By Ed Jacques

In September 2008, negotiators for the City of Belleville and POAM on behalf of the Belleville Police Officers Association reached a tentative agreement on a new collective bargaining agreement to replace the prior contract which had expired. Details of the tentative agreement were set forth in a one-page document dated September 24, 2008. Among the changes were a series of wage increases, including a $300 signing bonus, retroactive pay, a health care re-opener in 2009, and the addition of Good Friday as a holiday for unit members. The written agreement did not specify that there would be any change with respect to promotions for bargaining unit members.

Members of the bargaining unit ratified the tentative agreement as on September 29, 2008. TPOAM/POAM Business Agent, Thomas Funke, notified the City of the results of the ratification vote by letter dated October 7, 2008. In that letter, Funke indicated that the POAM would prepare a draft of the contract and provided a copy to the City for its approval followed by a signed copy of the agreement.

On October 6, 2008, the Belleville City Council unanimously approved the written tentative agreement with the stipulation that such approval was pending the review of its City Attorney. The Union was not notified that the City Council’s approval was in any way conditional. On October 21, 2008, bargaining unit members received checks for retroactive pay and the $300 signing bonus as specified in the tentative agreement. On November 7, 2008, the Union provided the City with a draft copy of the agreement with no changes in respect to the issue of promotions. In January of 2009, the City Attorney informed the Union that the promotional language was not acceptable because it allegedly conflicted with the City Charter. The parties met several times to address those concerns but, in February 2009, the City informed the POAM that it would not execute the contract. The City refused to provide additional benefits owed to bargaining unit members under the terms of the agreement, including a wage increase due to members beginning on July 1, 2009. POAM, on behalf of the BPOA, filed an unfair labor practice charge. The City, in response, also filed a charge against the Union.

Attorney David E. Kempner represented the Employer and Assistant General Counsel Douglas M. Gutscher argued for the Union in front of Administrative Law Judge David M. Peltz.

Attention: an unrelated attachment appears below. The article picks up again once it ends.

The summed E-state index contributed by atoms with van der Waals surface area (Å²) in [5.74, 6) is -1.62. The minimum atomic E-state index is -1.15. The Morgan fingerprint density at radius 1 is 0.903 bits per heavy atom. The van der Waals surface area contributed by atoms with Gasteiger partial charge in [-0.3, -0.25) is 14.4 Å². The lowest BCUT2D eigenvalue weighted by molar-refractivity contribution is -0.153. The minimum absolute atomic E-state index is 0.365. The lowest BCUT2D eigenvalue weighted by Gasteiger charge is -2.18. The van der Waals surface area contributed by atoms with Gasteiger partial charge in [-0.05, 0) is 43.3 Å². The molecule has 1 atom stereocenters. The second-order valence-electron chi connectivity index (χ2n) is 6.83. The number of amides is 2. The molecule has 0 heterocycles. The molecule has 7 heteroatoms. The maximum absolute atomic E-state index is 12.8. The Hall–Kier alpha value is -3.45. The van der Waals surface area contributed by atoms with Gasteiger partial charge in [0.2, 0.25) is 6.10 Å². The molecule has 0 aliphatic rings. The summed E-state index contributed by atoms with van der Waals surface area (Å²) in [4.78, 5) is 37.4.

Gutscher pointed out that one of the requirements of good faith collective bargaining under the Public Employees Relations Act (PERA) is the expeditious and decisive acceptance or rejection of a tentative agreement. The Michigan Employment Relations Commission (MERC) has recognized that collective bargaining envisions an obligation on the part of those involved in the negotiation process to affirmatively support a contract to which they have tentatively agreed and that a failure to do so may constitute an unfair labor practice. Where a contract provision in dispute is unambiguous and there is no evidence of fraud or bad faith, a party cannot later repudiate that provision by claiming that it did not intend to agree to the provision and/or that it failed to read the agreement carefully before ratifying it.

Attorney Kempner claimed that the City’s ratification was made conditional at a public meeting, even though it is clear as a matter of law, that mere notice to the public at a meeting or perhaps publication in a newspaper does not constitute notice to the Union. Attorney Kempner was also aware that any contradictory provision in the City Charter would not nullify the agreement that had been reached and ratified, because PERA, as the Michigan Supreme Court has consistently recognized, is the dominant law regarding public employee labor relations. The Court has consistently held that the bargaining obligation under PERA prevails over conflicting legislation, charters, ordinances, or resolutions. Notwithstanding other compelling evidence, Gutscher cited the City’s financial distribution of retroactive pay and the $300 signing bonus as more proof of the contract’s de facto execution.

In support of his decision for POAM/BPOA, Judge Peltz cited the City of Northville, (20 MPER 50) 2007. The case held that a bargain cannot be dissolved because of a claim, after the fact, that it will have a negative effect on a Union, its members, a public employer, or governmental entity.

In his decision, Peltz admonished Kempner and the City for its behavior and ordered the City to abide by the collective bargaining agreement ratified in September 2008. Judge Peltz also stated that if it was not for poor case law in Goolsby v City of Detroit, 211 Mich App 214) (1995), he would award attorney fees and costs to the Union as compensatory damages.

TPOAM/POAM Business Agent Thomas Funke was confident of victory when POAM Assistant General Council Doug Gutscher took on the case but was still relieved when it came to its appropriate conclusion. “It took three years and three City Managers to get a deal done that the City of Belleville would not honor,” said Funke. “The group is pleased that we hammered out a five-year deal and I am especially happy that I do not have to begin new negotiations right away.”

Leave a Reply

Your email address will not be published.